Why Introverts Love Digital Gadgets: Susan Cain in Time
In Time magazine recently, introvert speaker (and TED phenom) Cain describes the benefits to communicating in an increasingly wired, gadget-based world. Despite often possessing apt social skills, many introverts thrive in this new technologically-driven realm.
"One of the most unremarked advances of the online revolution," Cain writes in the article, "is that we now hear loudly from the quieter half of the population." The ability to communicate from the comfort of home, nestled safely behind a screen, helps to put people at ease—introverts, especially—which allows them to speak freely and have their unrestrained personality come through. This new manner of interacting allows for people to speak their mind without being hurried and to not be pressured to interact unless they feel inclined to do so.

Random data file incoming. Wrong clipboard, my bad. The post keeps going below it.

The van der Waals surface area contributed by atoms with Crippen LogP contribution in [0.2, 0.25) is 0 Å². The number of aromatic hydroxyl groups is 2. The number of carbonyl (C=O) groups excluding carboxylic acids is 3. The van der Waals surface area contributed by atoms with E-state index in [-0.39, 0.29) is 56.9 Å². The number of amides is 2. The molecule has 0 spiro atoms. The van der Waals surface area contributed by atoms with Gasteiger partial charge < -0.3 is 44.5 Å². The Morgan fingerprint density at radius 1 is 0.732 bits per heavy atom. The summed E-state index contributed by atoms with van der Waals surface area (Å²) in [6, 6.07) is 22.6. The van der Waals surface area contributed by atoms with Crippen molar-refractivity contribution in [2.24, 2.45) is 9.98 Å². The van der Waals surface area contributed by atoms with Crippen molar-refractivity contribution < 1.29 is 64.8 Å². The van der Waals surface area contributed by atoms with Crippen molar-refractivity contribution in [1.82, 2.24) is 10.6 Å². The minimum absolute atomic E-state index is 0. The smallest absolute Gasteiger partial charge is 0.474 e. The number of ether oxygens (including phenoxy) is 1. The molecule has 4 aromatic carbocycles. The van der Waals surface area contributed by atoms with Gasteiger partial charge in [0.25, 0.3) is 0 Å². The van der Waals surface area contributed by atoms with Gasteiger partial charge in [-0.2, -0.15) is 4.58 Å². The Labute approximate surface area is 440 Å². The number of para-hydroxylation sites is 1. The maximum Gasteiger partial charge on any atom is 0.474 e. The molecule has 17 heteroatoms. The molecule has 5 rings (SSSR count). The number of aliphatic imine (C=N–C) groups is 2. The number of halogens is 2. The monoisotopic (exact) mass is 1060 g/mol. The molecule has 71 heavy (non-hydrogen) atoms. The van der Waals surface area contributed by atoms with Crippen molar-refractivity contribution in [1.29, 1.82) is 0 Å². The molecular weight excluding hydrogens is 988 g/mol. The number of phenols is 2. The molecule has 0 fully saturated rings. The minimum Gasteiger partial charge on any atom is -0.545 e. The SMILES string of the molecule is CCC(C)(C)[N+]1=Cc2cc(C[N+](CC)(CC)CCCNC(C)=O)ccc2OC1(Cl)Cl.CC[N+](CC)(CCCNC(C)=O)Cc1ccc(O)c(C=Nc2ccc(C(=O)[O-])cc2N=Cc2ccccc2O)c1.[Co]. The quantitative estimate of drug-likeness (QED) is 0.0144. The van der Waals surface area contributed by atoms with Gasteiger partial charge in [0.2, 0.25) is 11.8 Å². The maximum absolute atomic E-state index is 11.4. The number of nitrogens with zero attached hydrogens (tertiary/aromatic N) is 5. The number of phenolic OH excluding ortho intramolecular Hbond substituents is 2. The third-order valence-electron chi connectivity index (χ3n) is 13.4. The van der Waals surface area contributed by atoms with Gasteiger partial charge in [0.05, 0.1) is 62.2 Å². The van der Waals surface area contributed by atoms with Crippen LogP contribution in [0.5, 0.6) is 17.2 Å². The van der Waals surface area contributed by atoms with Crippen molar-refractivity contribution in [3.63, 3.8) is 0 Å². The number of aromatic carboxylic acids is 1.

While screen-heavy communication can sometimes be alienating—especially when simultaneously engaging in both an in-person and virtual interaction—Susan Cain argues that it can also democratize social interaction. By affording all members of society an equal platform on which to disseminate ideas, the voices of introverts can also be heard.